Science and Technology Articles
Learn more about the science and technology we use to develop healthy and strong assistance dogs.
Dr. Evan MacLean, director of the Arizona Canine Cognition Center at the University of Arizona, is exploring ways to identify the best dogs for different jobs – before they start the long and expensive training process — by looking at their cognitive abilities.
Becoming an assistance dog is like going to college. It’s tough to get in and not everyone graduates. “We want to identify those features that are going to be linked to success,” said Brenda Kennedy, DVM, MS, Canine Companions national director of canine health and research.
As the number of children being diagnosed with autism spectrum disorder continues to rise, so does the demand for a popular treatment – service dogs.
What makes a successful life-changing assistance dog: brains, brawn, or behavior? A new study of thousands of Canine Companions for Independence® dogs may have some answers, identifying predictors of success in a field where the majority of dogs don’t make the cut.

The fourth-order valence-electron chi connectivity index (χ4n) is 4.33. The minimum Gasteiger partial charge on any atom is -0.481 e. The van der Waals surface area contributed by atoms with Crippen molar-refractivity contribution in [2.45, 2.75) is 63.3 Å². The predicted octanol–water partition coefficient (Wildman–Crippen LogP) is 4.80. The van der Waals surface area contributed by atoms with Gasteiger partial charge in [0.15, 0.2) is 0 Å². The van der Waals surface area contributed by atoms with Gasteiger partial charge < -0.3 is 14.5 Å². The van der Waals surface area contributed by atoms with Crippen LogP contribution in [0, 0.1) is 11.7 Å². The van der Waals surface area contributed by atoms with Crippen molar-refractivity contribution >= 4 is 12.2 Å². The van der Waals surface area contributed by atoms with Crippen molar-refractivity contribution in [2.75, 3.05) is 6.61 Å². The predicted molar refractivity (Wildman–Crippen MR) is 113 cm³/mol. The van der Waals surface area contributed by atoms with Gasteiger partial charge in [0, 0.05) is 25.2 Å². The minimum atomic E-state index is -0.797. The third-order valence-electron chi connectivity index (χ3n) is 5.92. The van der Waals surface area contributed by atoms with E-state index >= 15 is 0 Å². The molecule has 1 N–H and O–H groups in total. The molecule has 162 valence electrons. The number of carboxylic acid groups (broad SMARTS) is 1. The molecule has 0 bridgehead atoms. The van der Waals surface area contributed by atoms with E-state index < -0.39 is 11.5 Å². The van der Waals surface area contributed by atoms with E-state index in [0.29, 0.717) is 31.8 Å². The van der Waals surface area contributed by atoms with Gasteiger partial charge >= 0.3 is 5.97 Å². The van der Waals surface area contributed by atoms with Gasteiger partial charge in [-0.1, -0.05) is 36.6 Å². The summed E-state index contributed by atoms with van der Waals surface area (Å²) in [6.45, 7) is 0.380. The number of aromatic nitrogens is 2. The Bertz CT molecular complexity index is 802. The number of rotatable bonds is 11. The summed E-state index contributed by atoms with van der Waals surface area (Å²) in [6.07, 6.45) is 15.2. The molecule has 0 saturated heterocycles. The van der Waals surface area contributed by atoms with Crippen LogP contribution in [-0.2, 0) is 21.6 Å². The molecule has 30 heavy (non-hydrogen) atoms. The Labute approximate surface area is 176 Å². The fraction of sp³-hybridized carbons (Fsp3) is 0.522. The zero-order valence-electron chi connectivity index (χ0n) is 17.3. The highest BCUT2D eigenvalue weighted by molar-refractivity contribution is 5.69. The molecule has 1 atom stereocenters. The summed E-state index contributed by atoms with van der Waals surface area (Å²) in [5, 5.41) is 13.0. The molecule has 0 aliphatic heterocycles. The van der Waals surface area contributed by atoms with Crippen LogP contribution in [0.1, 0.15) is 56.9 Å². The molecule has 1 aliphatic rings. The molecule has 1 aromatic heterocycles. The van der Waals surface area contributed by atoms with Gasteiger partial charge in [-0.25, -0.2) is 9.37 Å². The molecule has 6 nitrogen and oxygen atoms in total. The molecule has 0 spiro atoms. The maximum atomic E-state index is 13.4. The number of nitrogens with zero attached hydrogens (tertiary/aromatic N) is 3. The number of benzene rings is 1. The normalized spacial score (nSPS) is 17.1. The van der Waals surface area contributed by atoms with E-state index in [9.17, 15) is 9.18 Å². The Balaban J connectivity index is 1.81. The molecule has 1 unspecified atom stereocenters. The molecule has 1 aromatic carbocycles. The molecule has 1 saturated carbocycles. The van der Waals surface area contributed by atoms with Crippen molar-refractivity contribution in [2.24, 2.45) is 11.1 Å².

In a new venture between Canine Companions and Duke University, Dr. Brian Hare, a leader in the field of canine cognition, is working with 8-16-week-old Canine Companions pups at Duke to study their traits and experiences. Then he’ll track them through formal Canine Companions training to see which qualities turn out to foreshadow success.
Canine Companions dogs stood apart from the pet dogs in one interesting measurement—the fMRI determined that the reward center of the brain acted differently when our dogs were rewarded by their familiar handler than by a stranger. Pet dogs didn’t have the same biomarker changes.
Dr. Evan MacLean and Dr. Emily Bray with members of the Arizona Canine Cognition Center at the University of Arizona are exploring how a puppy’s early abilities are associated with their later success as an assistance dog.